In the meantime, here is our Q and A and a few photos of Carmindy in her mermaid guise.

Are you a fan of mermaids?
I am and always have been since childhood

What do you think the allure of mermaids is?
The mermaid is the siren. Confident, alluring, free, and mysterious. People are always drawn to the beautiful siren.

How did you transform yourself into a mermaid this past Halloween? Did that take some figuring out or did you just know what to do?
I did some research online and chose my look based on some old illustrations. I used a deep blue eyeliner, then layers of different hues of turquoise
darkest at lashline and getting lighter towards the browbone and iridescent under the brows. When I was all done I added a wash of iridescent glitter across the entire lid.

How can women recreate your look at home?
For a more wearable look, simply use a teal eye liner pencil swept across the upper lash line and a soft sweep of shimmering aqua on lids only. Keep the face balanced by applying a pinky peach blush and gloss on lips and cheeks.

More generally, how can regular humans and/or secret mermaids acquire that mermaid allure in their everyday lives?
Have confidence and a siren sense of happiness and independence. They live in the ocean and swim free, being muses to all.

What are your feelings about glitter? I’ve noticed that on What Not to Wear you seem a bit leery of it!
It’s fine for Mermaids, Tweens and Halloween… that’s it!

Can you recommend any specific products you find especially mermaidly?
*My Sally Hansen Natural Beauty Inspired By Carmindy Luminizing Face Primer. It makes skin glow and feel like silk.
*Urban Decay 24/7 Glide-On Pencil in Electric
*Mac Eyeshadow in Aquadisiac
*Makeup Forever Diamond Powder in #07

What is it that you love about doing makeup? Does that sense of beauty and transformation play into your love of mermaids?
I love doing makeup as a way help transform a woman’s attitude about herself. I enhance her natural beauty, empowering her to embrace her unique beauty. That confidence is the core of a mermaid/siren’s whole being. Beauty and confidence, even when you look different to everyone else.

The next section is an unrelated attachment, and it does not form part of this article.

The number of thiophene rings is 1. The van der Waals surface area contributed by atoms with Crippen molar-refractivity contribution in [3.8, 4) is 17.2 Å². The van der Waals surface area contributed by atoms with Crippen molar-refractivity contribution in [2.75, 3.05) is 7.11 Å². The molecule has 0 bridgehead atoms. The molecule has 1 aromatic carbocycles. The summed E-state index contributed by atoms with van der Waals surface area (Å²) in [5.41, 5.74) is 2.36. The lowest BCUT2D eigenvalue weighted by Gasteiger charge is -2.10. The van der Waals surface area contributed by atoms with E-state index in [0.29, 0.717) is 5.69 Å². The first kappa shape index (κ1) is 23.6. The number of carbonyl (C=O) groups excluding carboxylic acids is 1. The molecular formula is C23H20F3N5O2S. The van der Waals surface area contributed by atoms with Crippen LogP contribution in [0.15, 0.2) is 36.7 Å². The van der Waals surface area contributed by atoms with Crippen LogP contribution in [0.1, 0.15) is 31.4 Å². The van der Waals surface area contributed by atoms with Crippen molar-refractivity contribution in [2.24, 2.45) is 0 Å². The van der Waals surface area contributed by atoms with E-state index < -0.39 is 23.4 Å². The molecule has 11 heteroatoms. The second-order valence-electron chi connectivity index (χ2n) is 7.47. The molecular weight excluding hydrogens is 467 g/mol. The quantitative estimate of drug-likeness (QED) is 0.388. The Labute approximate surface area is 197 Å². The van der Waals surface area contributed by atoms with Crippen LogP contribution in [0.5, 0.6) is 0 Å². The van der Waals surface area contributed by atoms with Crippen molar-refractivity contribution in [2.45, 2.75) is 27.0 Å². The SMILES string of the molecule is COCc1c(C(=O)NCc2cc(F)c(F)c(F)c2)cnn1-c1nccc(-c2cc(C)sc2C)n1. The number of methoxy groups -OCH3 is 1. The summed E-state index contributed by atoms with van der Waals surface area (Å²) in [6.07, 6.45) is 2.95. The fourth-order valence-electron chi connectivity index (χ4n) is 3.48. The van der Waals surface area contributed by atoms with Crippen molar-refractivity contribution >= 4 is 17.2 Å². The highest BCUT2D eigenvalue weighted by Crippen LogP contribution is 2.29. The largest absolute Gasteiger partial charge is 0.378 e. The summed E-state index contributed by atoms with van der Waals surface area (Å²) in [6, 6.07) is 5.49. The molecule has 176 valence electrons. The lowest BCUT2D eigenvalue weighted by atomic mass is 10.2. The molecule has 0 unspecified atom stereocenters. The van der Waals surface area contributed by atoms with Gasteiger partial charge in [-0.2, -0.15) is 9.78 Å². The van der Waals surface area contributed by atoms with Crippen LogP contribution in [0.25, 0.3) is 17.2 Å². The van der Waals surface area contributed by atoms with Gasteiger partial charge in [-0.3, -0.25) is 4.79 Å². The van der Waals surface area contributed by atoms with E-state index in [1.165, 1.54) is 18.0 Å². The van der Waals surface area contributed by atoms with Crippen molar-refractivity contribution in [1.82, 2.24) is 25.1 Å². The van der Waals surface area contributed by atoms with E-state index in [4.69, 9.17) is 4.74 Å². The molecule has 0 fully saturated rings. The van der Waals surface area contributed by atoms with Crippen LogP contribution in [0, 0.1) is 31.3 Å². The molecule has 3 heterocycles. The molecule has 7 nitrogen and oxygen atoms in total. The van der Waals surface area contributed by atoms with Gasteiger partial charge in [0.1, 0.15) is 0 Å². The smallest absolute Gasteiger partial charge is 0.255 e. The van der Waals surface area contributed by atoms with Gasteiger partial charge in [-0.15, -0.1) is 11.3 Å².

Do you have any favorite mermaid books/films/art, etc.?

I love the older Greek myths about mermaids.

And finally, do you have any other advice for aspiring mermaids?

Know that you must treat life like the ocean. Learn to flow with the swells and currents and don’t lose self esteem or focus.

Beach Blanket Bingo’s Lorelei, Marta Kristen

10 Mar

So I’m sure you’ve seen the cinema classic Beach Blanket Bingo starring Frankie and Annette and their good friend Bonehead who falls in love with the mermaid Lorelei after she saves him from a surfboard accident. “I’ll be the only boy in my block that knows a real live mermaid!” Bonehead exclaims, when he discovers that Lorelei’s not quite a normal girl. Lorelei gets some temporary legs for her earthbound beau and they have a lovely romance… until Lorelei has to return to the water and her own kind, which is tragic but finally okay because it leaves Bonehead free to romance Linda Evans of later Dynasty fame and that is clearly the better choice financially. The best part of Beach Blanket Bingo, though, is at the very end (this is a spoiler but honestly it’s not really the kind of movie that keeps you on the edge of your seat), when Annette turns to Frankie and asks, “Was there really a mermaid?” Frankie looks at her and answers smoothly: “Is there a moon? Is there a sky? Are there dreams?” We cut to the ocean, and a mermaid’s tail flips out of it, and then the word “FIN-EE” appears on the screen.